Response to Human Trafficking (2008), p. 4-5.] In contrast,
trafficking is: (1) the relationship does not end at the
destination; it involves compelled labor or service through
the use of force, fraud or coercion; (2) debts are incurred;
(3) the person is not free to leave and becomes enslaved; (4)
it is a crime against persons; (5) it does not require
movement across a state or international border. (ibid.)









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The provisions of this bill involve actions related to both
smuggling and trafficking. As mentioned in the POST
guidelines, smuggling is a crime against national borders, the
protection of which is with the sole discretion of the United
States Attorney General, as discussed below. It is also worth
noting that while there are extensive training guidelines for
California law enforcement related to human trafficking, there
is no such training related to smuggling, human or otherwise.


3)Immigration Issues Are Committed to the Absolute Discretion of
the US Attorney General:
In State of California v. United
States, 104 F.3d 1086 (9th Circuit 1996), California alleged
that the US Attorney General failed to perform his or her
statutory duties under specified sections of Title 8, United
States Code, by not conducting deportation proceedings
immediately following the conviction of aliens eligible for
deportation and for failing to take into custody aliens
convicted of aggravated felonies upon their release from state
incarceration pending a determination of deportability and
other related issues.

The Ninth Circuit Court of Appeals rejected California's
argument, stating that "agency refusals to institute
investigation or enforcement proceedings fall within the
exception to reviewability provided by 5 U.S.C. Section
701(a)(2) for action 'committed to agency discretion.' The
Court held that an agency's decision not to prosecute or
enforce, whether through civil or criminal process, is a
decision generally committed to the agency's absolute
discretion . . . these issues are not subject to judicial
review." (Id at p. 1094.)

Similarly, the United States Supreme Court has held that "our
cases have long recognized the preeminent role of the Federal
Government with respect to the regulation of aliens within our
borders." İSee, e.g., Matthews v. Diaz, 426 U.S. 67 (1976).]
States may not impose auxiliary burdens on aliens. (Toll v.
Moreno, 458 U.S. 1 (1982).)

In Williams v. Williams, 328 F. Supp. 1380 (U.S. District Court
for the District of Virgin Islands), the Court held that
non-compliance with immigration laws was not a reason to deny
the parties the jurisdiction of the civil courts of the United
States. "To deny an alien access to our divorce courts on the








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sole ground that he may be in violation of an immigration law
would be to deny both due process and the equal protection of
the laws. Such a denial would attach a civil disability to
some aliens without the prior benefit of the procedures
designed or the purpose of enforcing the immigration laws.
İSee 8 U.S.C. § 1251 et seq.; 8 C.F.R. pt. 241-44 (1970).]
The divorce court is patently an inappropriate forum in which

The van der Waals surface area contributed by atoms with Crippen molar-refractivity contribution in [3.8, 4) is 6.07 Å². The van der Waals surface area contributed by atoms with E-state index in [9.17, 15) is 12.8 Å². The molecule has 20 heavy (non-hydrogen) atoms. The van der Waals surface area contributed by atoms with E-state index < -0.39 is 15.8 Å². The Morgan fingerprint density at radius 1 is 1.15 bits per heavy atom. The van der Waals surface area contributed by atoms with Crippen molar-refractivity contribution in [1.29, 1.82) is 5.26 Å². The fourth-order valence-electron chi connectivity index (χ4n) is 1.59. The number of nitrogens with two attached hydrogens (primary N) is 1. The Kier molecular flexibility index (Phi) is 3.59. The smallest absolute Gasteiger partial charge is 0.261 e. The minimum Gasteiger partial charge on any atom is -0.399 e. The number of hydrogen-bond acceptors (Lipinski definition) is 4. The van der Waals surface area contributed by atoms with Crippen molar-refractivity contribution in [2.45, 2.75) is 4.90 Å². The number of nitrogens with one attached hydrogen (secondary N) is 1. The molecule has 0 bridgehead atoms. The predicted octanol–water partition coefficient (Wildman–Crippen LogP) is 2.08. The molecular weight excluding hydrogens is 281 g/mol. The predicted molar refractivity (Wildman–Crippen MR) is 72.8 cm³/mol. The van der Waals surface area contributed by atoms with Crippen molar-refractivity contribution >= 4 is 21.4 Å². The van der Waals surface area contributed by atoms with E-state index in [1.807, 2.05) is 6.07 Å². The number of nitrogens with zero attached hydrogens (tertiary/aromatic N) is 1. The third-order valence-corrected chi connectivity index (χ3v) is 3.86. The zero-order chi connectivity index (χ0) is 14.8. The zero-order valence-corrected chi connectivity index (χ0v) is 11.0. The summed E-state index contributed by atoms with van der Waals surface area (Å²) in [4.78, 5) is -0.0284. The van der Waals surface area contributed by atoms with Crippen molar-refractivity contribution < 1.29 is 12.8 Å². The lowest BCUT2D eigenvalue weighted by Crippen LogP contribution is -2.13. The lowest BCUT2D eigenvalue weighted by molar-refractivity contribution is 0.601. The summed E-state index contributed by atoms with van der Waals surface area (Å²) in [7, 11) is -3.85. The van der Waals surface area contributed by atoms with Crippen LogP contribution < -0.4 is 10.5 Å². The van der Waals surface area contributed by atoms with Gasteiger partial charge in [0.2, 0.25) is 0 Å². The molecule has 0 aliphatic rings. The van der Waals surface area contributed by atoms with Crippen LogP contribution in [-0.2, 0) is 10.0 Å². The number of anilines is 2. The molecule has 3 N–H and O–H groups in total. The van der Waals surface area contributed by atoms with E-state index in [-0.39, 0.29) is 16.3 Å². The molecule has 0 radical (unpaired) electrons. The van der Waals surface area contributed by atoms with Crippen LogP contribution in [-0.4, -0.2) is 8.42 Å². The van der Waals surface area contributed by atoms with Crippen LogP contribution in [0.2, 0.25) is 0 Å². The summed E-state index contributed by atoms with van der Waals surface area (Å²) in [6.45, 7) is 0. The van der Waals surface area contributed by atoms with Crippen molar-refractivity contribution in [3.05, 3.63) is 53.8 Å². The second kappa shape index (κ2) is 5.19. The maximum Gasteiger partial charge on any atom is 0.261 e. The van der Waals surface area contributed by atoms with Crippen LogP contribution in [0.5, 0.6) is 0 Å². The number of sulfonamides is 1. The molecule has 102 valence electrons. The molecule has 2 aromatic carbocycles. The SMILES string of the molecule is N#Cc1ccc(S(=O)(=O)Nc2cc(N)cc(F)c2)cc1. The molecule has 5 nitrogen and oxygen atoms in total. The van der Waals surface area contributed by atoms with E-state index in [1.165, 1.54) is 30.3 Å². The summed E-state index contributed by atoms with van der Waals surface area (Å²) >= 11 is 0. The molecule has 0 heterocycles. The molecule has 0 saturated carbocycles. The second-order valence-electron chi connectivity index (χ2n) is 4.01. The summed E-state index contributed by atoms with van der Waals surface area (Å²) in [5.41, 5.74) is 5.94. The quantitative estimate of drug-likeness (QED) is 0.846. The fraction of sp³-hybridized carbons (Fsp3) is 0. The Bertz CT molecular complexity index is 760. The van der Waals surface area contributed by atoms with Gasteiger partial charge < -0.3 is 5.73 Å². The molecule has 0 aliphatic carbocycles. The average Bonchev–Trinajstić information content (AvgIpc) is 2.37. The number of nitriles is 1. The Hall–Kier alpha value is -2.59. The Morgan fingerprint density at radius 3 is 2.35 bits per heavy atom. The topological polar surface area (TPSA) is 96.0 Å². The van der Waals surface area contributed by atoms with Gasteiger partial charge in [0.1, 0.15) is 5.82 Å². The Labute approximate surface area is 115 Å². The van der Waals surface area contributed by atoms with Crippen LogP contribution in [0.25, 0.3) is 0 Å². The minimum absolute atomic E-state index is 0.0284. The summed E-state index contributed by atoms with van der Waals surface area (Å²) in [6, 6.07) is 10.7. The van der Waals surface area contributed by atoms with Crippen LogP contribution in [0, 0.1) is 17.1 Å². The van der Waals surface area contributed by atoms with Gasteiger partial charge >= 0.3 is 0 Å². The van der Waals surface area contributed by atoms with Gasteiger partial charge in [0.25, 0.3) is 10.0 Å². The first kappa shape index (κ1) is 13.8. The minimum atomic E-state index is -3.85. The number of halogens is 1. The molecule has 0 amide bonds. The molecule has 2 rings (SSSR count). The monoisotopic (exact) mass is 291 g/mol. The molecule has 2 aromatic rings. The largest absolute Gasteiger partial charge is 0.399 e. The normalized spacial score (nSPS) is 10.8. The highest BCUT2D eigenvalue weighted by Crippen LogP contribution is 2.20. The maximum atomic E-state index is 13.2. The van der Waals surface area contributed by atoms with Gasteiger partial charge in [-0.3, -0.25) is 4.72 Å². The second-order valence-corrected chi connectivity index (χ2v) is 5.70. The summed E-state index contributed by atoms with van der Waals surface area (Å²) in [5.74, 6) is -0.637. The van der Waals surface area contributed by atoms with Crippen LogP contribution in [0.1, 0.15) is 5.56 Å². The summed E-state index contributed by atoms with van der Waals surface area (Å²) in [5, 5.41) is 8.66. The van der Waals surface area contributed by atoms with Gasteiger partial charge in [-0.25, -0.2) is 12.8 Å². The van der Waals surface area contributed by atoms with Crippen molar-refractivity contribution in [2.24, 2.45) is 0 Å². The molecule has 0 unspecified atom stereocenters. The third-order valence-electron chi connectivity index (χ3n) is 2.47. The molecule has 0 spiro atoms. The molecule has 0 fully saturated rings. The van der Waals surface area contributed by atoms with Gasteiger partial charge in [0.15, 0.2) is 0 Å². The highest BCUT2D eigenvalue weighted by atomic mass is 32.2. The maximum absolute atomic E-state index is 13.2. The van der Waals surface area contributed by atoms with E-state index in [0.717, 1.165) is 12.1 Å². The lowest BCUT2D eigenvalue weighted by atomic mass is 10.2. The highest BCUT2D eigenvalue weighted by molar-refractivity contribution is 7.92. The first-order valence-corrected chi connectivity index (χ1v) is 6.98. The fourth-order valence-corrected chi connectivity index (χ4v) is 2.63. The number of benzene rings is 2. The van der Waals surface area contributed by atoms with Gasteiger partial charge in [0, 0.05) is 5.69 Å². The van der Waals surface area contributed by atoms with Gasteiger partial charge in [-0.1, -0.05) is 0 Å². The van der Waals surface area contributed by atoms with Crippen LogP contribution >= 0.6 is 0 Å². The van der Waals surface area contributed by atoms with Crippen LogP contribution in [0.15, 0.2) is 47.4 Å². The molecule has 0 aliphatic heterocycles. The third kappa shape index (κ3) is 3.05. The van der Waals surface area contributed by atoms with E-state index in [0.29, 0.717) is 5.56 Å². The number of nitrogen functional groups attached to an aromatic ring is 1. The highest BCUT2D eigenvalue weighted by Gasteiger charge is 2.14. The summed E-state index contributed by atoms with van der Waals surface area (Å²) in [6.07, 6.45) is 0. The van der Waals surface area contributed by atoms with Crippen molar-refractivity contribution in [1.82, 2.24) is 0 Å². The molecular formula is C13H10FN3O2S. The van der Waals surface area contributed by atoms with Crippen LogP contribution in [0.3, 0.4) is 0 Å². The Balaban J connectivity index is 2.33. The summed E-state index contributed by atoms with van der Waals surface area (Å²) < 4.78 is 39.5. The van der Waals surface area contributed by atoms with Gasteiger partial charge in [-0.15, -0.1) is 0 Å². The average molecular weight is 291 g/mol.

to attempt to reproduce these procedures. An exclusion from
court on this ground would also discriminate, without
compelling reason to do so, against persons who violate this
particular immigration law, as distinguished from persons who
violate any other law. The remedy for a violation of 8 U.S.C.
§ 1101(a)(15)(H) is deportation or other administrative
sanctions, not withdrawal of access to our divorce courts."
The Williams Court thus rejected using the state court system
to assist federal immigration authorities with the enforcement
of immigration law, a field fully occupied by the Federal
Government.

The Ninth Circuit Court of Appeals has affirmed that "power to
regulate immigration is unquestionably exclusively a federal
power. İT]he United States Constitution provides that
Congress shall have the power to . . . establish a uniform
Rule of Naturalization. U.S. Constitution, article I, § 8."
İCazarez-Guiterrez v. Ashcroft, 382 F. 3d 905 (2004).] The
Ninth Circuit has repeatedly recognized that the immigration
laws should be applied uniformly across the country, without
regard to the nuances of state law." (Id. at p.913.)

This bill is one of several bills in this Committee that have
attempted to use California State law enforcement resources in
the enforcement of federal immigration laws. As stated in a
long line of federal court cases, enforcement of immigration
laws is a matter entirely committed to the US Attorney
General. İSee, e.g., Takahashi v. Fish and Game Commission,
334 U.S. 410, 419 (1948); California v. United States, 104 F.
3d 1086 (9th Circuit 1996); New Jersey v. United States, 91
F. 3d 463 (3rd Circuit 1996).] Individual states may not
enact laws that impose an auxiliary burden upon the entrance
or residence of aliens that was never contemplated by
Congress. This was recently reiterated by the Ninth Circuit,
which upheld the injunction of Arizona's SB 1070, which, in
part, grants immigration enforcement authority to state and
local law enforcement, on grounds of federal preemption of
immigration law. İUnited States v. Arizona, (9th Cir. 2011)








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641 F.3d 339, cert. granted Dec. 12, 2011.]

4)Vagueness and Due Process : The "void for vagueness" doctrine
exists in the due process clause of the Fifth and Fourteenth
Amendments. It is a general principle of statutory law that
it must be definite to be valid. "A statute is void for